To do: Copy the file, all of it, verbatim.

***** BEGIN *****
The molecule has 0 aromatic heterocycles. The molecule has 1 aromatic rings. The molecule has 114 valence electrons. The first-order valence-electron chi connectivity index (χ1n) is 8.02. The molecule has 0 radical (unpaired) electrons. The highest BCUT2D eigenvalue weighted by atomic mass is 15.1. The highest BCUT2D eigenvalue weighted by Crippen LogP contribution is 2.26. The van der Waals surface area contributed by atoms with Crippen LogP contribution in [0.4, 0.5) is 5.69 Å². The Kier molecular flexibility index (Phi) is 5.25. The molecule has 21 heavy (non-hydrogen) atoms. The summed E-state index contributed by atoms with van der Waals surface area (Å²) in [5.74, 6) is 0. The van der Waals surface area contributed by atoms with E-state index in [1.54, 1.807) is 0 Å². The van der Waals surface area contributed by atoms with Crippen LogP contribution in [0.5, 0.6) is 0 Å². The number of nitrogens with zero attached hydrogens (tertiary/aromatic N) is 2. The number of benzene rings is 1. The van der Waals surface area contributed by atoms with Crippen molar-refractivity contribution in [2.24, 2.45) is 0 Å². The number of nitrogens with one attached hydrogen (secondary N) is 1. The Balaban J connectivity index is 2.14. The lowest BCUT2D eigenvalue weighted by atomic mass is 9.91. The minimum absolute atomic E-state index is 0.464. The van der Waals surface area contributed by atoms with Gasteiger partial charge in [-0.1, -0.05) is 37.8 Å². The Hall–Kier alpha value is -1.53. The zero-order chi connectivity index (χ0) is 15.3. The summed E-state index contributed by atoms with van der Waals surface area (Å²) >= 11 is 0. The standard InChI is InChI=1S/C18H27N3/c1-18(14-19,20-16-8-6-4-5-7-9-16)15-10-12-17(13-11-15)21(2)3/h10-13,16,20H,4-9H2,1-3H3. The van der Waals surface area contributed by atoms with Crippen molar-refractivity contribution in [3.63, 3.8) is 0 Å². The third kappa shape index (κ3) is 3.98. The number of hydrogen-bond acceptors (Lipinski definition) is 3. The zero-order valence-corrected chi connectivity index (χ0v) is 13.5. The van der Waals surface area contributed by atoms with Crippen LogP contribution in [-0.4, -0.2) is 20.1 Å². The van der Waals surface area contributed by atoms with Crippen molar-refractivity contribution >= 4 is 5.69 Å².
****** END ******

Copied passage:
The molecule has 0 aromatic heterocycles. The molecule has 1 aromatic rings. The molecule has 114 valence electrons. The first-order valence-electron chi connectivity index (χ1n) is 8.02. The molecule has 0 radical (unpaired) electrons. The highest BCUT2D eigenvalue weighted by atomic mass is 15.1. The highest BCUT2D eigenvalue weighted by Crippen LogP contribution is 2.26. The van der Waals surface area contributed by atoms with Crippen LogP contribution in [0.4, 0.5) is 5.69 Å². The Kier molecular flexibility index (Phi) is 5.25. The molecule has 21 heavy (non-hydrogen) atoms. The summed E-state index contributed by atoms with van der Waals surface area (Å²) in [5.74, 6) is 0. The van der Waals surface area contributed by atoms with E-state index in [1.54, 1.807) is 0 Å². The van der Waals surface area contributed by atoms with Crippen LogP contribution in [0.5, 0.6) is 0 Å². The number of nitrogens with zero attached hydrogens (tertiary/aromatic N) is 2. The number of benzene rings is 1. The van der Waals surface area contributed by atoms with Crippen molar-refractivity contribution in [2.24, 2.45) is 0 Å². The number of nitrogens with one attached hydrogen (secondary N) is 1. The Balaban J connectivity index is 2.14. The lowest BCUT2D eigenvalue weighted by atomic mass is 9.91. The minimum absolute atomic E-state index is 0.464. The van der Waals surface area contributed by atoms with Gasteiger partial charge in [-0.1, -0.05) is 37.8 Å². The Hall–Kier alpha value is -1.53. The zero-order chi connectivity index (χ0) is 15.3. The summed E-state index contributed by atoms with van der Waals surface area (Å²) >= 11 is 0. The standard InChI is InChI=1S/C18H27N3/c1-18(14-19,20-16-8-6-4-5-7-9-16)15-10-12-17(13-11-15)21(2)3/h10-13,16,20H,4-9H2,1-3H3. The van der Waals surface area contributed by atoms with Crippen molar-refractivity contribution in [3.63, 3.8) is 0 Å². The third kappa shape index (κ3) is 3.98. The number of hydrogen-bond acceptors (Lipinski definition) is 3. The zero-order valence-corrected chi connectivity index (χ0v) is 13.5. The van der Waals surface area contributed by atoms with Crippen LogP contribution in [-0.4, -0.2) is 20.1 Å². The van der Waals surface area contributed by atoms with Crippen molar-refractivity contribution >= 4 is 5.69 Å².